Eddie Arana, Rick Thibodeau, & Chris Bakunas San Diego, Ca. March 2012

Eddie Arana, Rick Thibodeau, & Chris Bakunas San Diego, Ca. March 2012
Eddie Arana, Rick Thibodeau, & Chris Bakunas at Luche Libre Taco Shop in San Diego, March 2012

Friday, June 26, 2015

Boondogglers Are Gonna Boondoggle...

There you go...the new Denver International Airport Hotel and Transit Center, only 146 days until the projected opening date. Looks...monolithic, no? 

The design is intended to evoke an image of wings, it essentially being a wing added to DIA.

I can almost hear the comments around the room during the design phase..."It's not an addition to the airport, it's a new wing of the airport...get it? planes have wings, and the hotel/transit center is a new wing..."

DIA, which is the enormous circus tent like structure directly behind the monolithic wings, was designed with the intention of evoking an image of the snow-capped Rocky Mountains.

I'm sure you see that, and not an enormous white circus tent.

That design must of been chosen because it's a little hard to see the Rocky Mountains themselves all that well from DIA, the airport being located on the prairie about 25 miles northeast of downtown Denver.

The 519 room hotel comprises the lion's share of the building, along with a 26,000 square foot conference center, a large public plaza with restaurants and areas to relax, and of course the transit center where you can catch the light rail for a brisk 35 minute ride into Denver (well, you'll be able to do that when the light rail lines are finished, not Jan 1st 2014 as originally projected, but about another year down the road - in the meantime, you can take the bus).

In November of 2014, the Denver City and County Auditors office released a report that was critical of DIA's management of the South Terminal Redevelopment Project (STRP for short), and claimed the final cost of the hotel and transit center was going to come in at around $730 million, considerably more than the original $500 million budget.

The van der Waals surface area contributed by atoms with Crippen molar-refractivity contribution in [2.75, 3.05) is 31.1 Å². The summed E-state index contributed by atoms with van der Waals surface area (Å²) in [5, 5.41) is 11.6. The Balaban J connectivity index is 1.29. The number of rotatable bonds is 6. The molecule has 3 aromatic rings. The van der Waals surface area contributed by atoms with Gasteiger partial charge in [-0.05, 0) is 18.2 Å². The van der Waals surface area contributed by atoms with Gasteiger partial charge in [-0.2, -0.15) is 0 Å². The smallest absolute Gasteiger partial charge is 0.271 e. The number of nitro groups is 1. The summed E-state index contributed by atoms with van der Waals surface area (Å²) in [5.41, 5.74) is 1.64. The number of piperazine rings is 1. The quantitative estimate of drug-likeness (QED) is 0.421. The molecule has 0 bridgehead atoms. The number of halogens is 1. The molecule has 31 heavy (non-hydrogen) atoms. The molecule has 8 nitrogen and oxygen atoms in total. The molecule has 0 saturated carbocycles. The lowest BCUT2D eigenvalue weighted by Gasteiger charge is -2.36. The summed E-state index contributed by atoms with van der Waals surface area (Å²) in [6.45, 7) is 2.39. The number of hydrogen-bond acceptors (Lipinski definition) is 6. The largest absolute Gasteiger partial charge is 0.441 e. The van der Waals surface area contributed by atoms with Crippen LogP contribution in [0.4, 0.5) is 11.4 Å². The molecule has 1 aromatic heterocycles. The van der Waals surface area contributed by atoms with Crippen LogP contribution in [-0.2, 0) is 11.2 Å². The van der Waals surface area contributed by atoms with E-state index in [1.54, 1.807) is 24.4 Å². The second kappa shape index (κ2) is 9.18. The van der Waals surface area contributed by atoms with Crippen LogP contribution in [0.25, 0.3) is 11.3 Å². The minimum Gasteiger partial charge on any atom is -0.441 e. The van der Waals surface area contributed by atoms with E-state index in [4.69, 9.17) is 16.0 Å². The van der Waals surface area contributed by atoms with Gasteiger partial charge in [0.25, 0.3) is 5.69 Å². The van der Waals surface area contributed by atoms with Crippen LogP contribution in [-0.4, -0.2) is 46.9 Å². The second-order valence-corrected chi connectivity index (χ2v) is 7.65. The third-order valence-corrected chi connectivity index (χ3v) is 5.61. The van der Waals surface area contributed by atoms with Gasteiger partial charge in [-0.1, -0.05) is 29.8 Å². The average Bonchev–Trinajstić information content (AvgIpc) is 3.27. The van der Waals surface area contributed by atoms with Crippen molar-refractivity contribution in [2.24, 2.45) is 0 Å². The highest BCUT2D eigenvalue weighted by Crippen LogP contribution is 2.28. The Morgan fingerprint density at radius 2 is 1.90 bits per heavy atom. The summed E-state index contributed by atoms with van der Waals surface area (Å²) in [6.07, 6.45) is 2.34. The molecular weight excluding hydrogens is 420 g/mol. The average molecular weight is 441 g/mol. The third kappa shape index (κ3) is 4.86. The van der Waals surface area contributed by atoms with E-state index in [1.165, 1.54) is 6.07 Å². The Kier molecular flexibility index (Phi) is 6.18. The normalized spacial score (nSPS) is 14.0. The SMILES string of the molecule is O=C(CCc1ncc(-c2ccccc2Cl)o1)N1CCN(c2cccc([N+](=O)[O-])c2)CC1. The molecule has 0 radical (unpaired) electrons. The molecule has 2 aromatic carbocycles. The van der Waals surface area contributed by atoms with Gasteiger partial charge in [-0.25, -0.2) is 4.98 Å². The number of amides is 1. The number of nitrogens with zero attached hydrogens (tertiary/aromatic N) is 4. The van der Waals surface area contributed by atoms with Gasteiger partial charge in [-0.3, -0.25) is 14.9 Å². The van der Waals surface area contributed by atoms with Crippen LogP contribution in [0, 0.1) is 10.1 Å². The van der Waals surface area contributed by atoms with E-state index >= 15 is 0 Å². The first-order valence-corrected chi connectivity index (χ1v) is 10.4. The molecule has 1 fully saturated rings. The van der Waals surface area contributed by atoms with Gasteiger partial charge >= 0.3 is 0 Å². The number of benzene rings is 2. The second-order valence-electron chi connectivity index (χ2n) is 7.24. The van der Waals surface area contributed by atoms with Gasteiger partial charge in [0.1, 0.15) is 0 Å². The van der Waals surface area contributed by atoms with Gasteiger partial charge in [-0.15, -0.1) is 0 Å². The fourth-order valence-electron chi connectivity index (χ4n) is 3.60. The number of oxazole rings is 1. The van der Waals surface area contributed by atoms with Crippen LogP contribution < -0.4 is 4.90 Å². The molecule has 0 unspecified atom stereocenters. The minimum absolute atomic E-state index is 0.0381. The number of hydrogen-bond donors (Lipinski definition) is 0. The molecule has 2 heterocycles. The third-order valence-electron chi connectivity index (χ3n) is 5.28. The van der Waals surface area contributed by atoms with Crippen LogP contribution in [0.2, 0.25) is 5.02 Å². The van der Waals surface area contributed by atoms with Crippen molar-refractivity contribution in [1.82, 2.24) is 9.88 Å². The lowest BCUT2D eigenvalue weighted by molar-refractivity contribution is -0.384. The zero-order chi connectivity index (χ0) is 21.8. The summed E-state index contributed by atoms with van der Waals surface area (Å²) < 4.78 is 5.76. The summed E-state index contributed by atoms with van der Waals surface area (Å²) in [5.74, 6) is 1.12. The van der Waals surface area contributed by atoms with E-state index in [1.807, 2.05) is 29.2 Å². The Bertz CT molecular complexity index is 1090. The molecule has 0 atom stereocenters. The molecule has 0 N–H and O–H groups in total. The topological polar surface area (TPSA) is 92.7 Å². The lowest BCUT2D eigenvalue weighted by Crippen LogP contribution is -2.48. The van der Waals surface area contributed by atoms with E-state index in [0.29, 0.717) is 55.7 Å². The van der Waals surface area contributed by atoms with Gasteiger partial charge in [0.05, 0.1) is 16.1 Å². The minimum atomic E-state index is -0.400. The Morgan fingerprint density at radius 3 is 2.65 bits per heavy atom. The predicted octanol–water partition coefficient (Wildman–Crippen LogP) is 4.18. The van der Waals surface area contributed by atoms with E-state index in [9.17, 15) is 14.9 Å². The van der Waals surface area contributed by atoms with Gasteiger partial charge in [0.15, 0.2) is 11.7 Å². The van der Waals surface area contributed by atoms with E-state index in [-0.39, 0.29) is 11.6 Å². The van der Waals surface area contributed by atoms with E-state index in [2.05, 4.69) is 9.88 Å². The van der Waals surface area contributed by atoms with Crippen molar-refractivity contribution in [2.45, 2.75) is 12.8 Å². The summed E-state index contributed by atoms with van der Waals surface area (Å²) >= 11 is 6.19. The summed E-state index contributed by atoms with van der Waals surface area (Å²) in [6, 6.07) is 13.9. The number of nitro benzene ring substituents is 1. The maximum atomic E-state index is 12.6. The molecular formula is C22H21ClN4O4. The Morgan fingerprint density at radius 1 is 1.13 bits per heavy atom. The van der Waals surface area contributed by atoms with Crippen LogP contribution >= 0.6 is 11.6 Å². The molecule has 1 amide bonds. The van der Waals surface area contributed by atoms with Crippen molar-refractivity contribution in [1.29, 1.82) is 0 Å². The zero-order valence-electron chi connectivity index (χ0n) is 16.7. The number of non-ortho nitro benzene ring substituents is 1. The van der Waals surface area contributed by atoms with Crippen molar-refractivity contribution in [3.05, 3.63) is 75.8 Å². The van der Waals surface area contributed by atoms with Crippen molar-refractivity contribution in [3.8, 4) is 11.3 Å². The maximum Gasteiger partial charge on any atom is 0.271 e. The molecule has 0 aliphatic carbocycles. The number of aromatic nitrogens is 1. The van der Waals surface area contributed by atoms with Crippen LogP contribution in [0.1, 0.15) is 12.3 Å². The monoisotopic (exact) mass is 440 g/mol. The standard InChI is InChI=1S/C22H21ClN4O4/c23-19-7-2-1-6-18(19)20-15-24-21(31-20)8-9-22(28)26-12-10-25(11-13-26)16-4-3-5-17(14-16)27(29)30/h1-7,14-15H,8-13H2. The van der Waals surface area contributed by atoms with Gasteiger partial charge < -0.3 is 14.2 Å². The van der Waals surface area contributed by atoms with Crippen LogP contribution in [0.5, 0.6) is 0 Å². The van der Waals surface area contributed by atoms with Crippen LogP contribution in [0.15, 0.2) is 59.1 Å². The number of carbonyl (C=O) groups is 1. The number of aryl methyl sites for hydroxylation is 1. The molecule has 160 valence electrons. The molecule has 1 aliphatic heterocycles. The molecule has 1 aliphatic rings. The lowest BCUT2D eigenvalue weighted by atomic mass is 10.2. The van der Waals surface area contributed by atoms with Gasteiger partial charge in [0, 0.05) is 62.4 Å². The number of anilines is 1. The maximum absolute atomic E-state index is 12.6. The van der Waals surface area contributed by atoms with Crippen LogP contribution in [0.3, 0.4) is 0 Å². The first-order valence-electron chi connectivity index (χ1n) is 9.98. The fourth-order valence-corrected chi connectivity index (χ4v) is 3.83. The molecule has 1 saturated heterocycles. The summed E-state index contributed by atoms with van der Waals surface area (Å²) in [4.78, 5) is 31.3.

For the hotel alone, the auditors stated the cost would total close to $599 million.

The report was lambasted by the staff at DIA, with a published defense that claimed the audit was a politically motivated attack on DIA and the current city administration by the City and County of Denver's auditors.

I'm trying to follow that logic...the City and County of Denver employs auditors who are tasked with auditing City and County of Denver operations, including capital improvement projects such as the STRP...they do their job...and suddenly the auditors are engaging in a politically motivated attack...got it.

I will use the DIA management's own published numbers for the STRP's total expected costs to determine if indeed there is malice afoot,

Hotel and transit center:        $580 to $586 million
Other capital improvements: $78 to $81 million
RTD rail line costs:                $56 to $58 million
Total:                                     $714 to $725 million

So...publishing a report stating the total cost will reach $730 million is an attack...right.

What is interesting about the latest numbers that DIA has published is that they also published the preliminary estimates that were used to sell the bond issue alongside the new estimates. 

Originally, it was $500 million for the hotel and transit center, $0 dollars (as in, zero) for "Other capital improvements," and $26 million for RTD rail line costs.